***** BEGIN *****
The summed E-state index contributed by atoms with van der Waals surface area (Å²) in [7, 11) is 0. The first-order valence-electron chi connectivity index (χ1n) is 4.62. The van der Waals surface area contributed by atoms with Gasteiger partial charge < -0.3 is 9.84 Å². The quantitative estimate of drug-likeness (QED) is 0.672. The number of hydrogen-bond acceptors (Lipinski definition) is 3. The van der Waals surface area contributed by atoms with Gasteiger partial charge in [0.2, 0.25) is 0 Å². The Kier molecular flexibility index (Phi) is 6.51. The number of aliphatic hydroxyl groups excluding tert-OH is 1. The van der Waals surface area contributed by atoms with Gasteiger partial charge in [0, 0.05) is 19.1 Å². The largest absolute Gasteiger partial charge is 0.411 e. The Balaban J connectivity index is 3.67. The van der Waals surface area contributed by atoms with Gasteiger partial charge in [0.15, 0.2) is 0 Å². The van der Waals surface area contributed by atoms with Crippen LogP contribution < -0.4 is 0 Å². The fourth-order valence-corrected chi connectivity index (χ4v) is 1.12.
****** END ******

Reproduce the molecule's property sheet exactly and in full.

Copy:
The summed E-state index contributed by atoms with van der Waals surface area (Å²) in [7, 11) is 0. The first-order valence-electron chi connectivity index (χ1n) is 4.62. The van der Waals surface area contributed by atoms with Gasteiger partial charge < -0.3 is 9.84 Å². The quantitative estimate of drug-likeness (QED) is 0.672. The number of hydrogen-bond acceptors (Lipinski definition) is 3. The van der Waals surface area contributed by atoms with Gasteiger partial charge in [0.2, 0.25) is 0 Å². The Kier molecular flexibility index (Phi) is 6.51. The number of aliphatic hydroxyl groups excluding tert-OH is 1. The van der Waals surface area contributed by atoms with Gasteiger partial charge in [0, 0.05) is 19.1 Å². The largest absolute Gasteiger partial charge is 0.411 e. The Balaban J connectivity index is 3.67. The van der Waals surface area contributed by atoms with Gasteiger partial charge in [0.15, 0.2) is 0 Å². The van der Waals surface area contributed by atoms with Crippen LogP contribution < -0.4 is 0 Å². The fourth-order valence-corrected chi connectivity index (χ4v) is 1.12.